1. How important is it that you portray diversity in your characters?

Very. That takes a lot of different forms, depending on which of my writing projects is considered. In my play, Most Dangerous Women, for example, the words and songs of close to 80 women are included, and they comprise a wide range of nationalities, ethnicities, and ages, as well as a range of historical eras. In my novel, Earth As It Is, the focus is mostly on gender diversity. My main character identifies as a heterosexual and is a cross-dresser. That character’s friends include other heterosexual cross-dressers as well as one, Jacque (mentioned above), who will eventually transition m to f. In Heaven, Indiana, the characters in my small, fictional town are dealing with the legacy of slavery times even when they don’t realize it. Indiana is a state with a complex and contradictory history with regard to race, having been one of the free border states pre-and during the Civil War and home to a large anti-slavery population and extensive Underground Railroad system; then becoming a state completely dominated by the Ku Klux Klan in the 1920s. That mix of influences is something I was very much aware of growing up in Indiana during the 1950s and is still in evidence today in the culture and politics of the state. That legacy impacts my characters’ lives in a variety of ways.

In another sense, I would say that I’m interested in always portraying the diversity within an individual character. Sometimes that includes gender or racial diversity within a single character, but I also think of it in terms of a complexity of inner life.

  1. How do you measure your growth as a writer?

Hmm … I guess that goes back to what I just said about complexity. I think my writing when I first began tended toward more simplistic characters and situations. There was little or no moral ambiguity. Good guys were good guys and bad guys were bad. I was young enough to think I knew what the world needed and brash enough to think I had at least some of the answers. The older I get, the more it’s the questions that multiple, not the answers. I would measure my growth, then, by measuring my ability to feel empathy for and create empathy for a wider range of characters and my ability to create stories that leave readers or audience members in a place where they are encouraged to think more openly and broadly than they did before they read my book(s) or saw my play(s).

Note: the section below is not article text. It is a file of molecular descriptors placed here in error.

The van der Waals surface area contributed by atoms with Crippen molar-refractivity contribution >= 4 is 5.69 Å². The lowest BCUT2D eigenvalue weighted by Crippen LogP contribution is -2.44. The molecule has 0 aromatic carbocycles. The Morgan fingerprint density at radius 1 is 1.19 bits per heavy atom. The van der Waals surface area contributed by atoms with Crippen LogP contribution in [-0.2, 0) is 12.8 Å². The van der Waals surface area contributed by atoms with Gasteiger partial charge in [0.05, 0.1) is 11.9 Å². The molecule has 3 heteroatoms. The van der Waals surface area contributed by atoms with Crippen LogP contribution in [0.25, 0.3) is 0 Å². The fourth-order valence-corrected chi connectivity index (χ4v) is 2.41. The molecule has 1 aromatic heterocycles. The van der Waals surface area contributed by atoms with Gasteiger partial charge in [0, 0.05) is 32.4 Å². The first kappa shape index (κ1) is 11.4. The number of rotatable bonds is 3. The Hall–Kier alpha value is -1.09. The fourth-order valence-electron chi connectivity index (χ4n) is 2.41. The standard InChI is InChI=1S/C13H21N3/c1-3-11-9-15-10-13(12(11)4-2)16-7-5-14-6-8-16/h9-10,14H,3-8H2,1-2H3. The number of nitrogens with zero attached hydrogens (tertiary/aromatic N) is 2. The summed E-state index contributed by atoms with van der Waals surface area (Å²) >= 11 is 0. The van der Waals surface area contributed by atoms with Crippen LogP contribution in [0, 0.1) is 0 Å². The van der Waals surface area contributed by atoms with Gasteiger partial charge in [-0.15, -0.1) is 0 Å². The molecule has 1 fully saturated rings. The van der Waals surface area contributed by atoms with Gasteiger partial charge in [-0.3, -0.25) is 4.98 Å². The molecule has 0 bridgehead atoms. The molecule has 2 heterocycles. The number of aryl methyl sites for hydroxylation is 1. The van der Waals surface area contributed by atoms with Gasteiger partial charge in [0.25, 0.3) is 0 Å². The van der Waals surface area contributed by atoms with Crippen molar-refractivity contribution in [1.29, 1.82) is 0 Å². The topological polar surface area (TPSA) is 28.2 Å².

9. Lightning round: Pick One

  • Rex or Zulu? Zulu
  • Pecan Pie or Lemon Icebox Pie? Pecan Pie
  • Okra or tomatoes? Tomatoes but I’m going to try to give okra a chance in 2018
  • SEC or ACC? Do I dare admit I’m not a football fan?
  • Dixieland or Swamp Rock? Swamp Rock
  • Muses High Heels or Krewe of Carrollton Shrimp Boots? Krewe of Carrollton Shrimp Boots, definitely!

10. How can readers discover more about you and your work?

It has been a true pleasure to have had this opportunity to interview Jan, and I thank her for sparing the time.

Don’t forget to visit Creole Bayou again. New posts are made on Wednesdays. If you have any questions or suggestions about this post or any others, feels free to comment below or tweet me at @dolynesaidso. You also can follow me on Instagram at genevivechambleeauthor or search me on Goodreads or Amazon Authors.

Life’s Roux: Wrong Doors, my steamy romantic comedy, is available at Red Sage Publishing. To order, follow the link to http://bit.ly/2CtE7Ez or to Amazon at http://amzn.to/2lCQXpt.

My new book, Out of the Penalty Box, a fiction romance is now available for at http://amzn.to/2Bhnngw. It also can be ordered from iTunes, Nook, or Kobo. For more links where to purchase or to read the blurb, please visit http://bit.ly/2i9SqpH.

Don’t have much time for reading or in a hurry? Check out my microfic, “Country Club Charades” in Fake For You at https://www.hottreepublishing.com/flash-fiction that also was released this week.

My steamy short story “Cargo” in Pirates: Boys Behaving Badly Anthology #3 is available for purchase. Find it at http://bit.ly/2C5GlLa.

Also, my paranormal romance short story “Under the Magnolia Tree” in Haunted Hearts (Holiday Heartwarmers 4th vol.) is available for purchase. It can be read for FREE on Kindle Unlimited. Find it on Amazon at http://amzn.to/2Ab706S.

Copies of all my books are available in paper, eBook, and audio on Amazon, iTunes, Kobo, and Barnes & Noble. The links are listed in my Writing Projects page (http://bit.ly/2iDYRxU) along with descriptions of each of my novels or stories.

NEWSLETTER! Want to get the latest information and updates about my writing projects, giveaways, contests, and reveals first? Click on http://bit.ly/2zJjUdb and signup today.

If you enjoy reading this blog, please share it with your friends and family. There’s never too many people in the bayou. Spread the word and bayou fun.

Pirates: Boys Behaving Badly Released